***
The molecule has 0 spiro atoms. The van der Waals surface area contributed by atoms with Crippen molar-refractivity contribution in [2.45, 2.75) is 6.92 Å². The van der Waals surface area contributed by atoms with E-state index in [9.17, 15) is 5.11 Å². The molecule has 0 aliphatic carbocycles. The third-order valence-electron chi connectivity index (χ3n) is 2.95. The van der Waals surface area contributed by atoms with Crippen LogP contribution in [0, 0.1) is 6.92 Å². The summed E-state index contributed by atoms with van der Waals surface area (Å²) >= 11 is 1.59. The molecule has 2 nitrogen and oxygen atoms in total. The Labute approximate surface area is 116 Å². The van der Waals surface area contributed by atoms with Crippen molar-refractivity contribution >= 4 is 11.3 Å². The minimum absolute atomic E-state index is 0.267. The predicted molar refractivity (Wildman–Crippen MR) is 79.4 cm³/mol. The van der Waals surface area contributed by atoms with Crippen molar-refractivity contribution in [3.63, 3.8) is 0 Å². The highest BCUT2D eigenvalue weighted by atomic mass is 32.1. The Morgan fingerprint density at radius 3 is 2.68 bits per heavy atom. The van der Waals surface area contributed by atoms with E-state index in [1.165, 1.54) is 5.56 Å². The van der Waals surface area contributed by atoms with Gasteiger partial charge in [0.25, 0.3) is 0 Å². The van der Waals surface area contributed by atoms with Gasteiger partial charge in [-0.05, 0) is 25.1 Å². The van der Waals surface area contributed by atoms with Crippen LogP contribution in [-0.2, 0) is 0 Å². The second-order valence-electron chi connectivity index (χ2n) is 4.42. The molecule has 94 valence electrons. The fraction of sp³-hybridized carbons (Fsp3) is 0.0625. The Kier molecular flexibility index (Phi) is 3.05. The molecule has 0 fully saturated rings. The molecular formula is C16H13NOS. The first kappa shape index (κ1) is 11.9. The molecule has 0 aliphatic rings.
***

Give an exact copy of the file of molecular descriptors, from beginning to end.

The molecule has 0 spiro atoms. The van der Waals surface area contributed by atoms with Crippen molar-refractivity contribution in [2.45, 2.75) is 6.92 Å². The van der Waals surface area contributed by atoms with E-state index in [9.17, 15) is 5.11 Å². The molecule has 0 aliphatic carbocycles. The third-order valence-electron chi connectivity index (χ3n) is 2.95. The van der Waals surface area contributed by atoms with Crippen LogP contribution in [0, 0.1) is 6.92 Å². The summed E-state index contributed by atoms with van der Waals surface area (Å²) >= 11 is 1.59. The molecule has 2 nitrogen and oxygen atoms in total. The Labute approximate surface area is 116 Å². The van der Waals surface area contributed by atoms with Crippen molar-refractivity contribution >= 4 is 11.3 Å². The minimum absolute atomic E-state index is 0.267. The predicted molar refractivity (Wildman–Crippen MR) is 79.4 cm³/mol. The van der Waals surface area contributed by atoms with Crippen molar-refractivity contribution in [3.63, 3.8) is 0 Å². The highest BCUT2D eigenvalue weighted by atomic mass is 32.1. The Morgan fingerprint density at radius 3 is 2.68 bits per heavy atom. The van der Waals surface area contributed by atoms with E-state index in [1.165, 1.54) is 5.56 Å². The van der Waals surface area contributed by atoms with Gasteiger partial charge in [0.25, 0.3) is 0 Å². The van der Waals surface area contributed by atoms with Gasteiger partial charge in [-0.05, 0) is 25.1 Å². The van der Waals surface area contributed by atoms with Crippen LogP contribution in [-0.2, 0) is 0 Å². The second-order valence-electron chi connectivity index (χ2n) is 4.42. The molecule has 94 valence electrons. The fraction of sp³-hybridized carbons (Fsp3) is 0.0625. The Kier molecular flexibility index (Phi) is 3.05. The molecule has 0 fully saturated rings. The molecular formula is C16H13NOS. The first kappa shape index (κ1) is 11.9. The molecule has 0 aliphatic rings.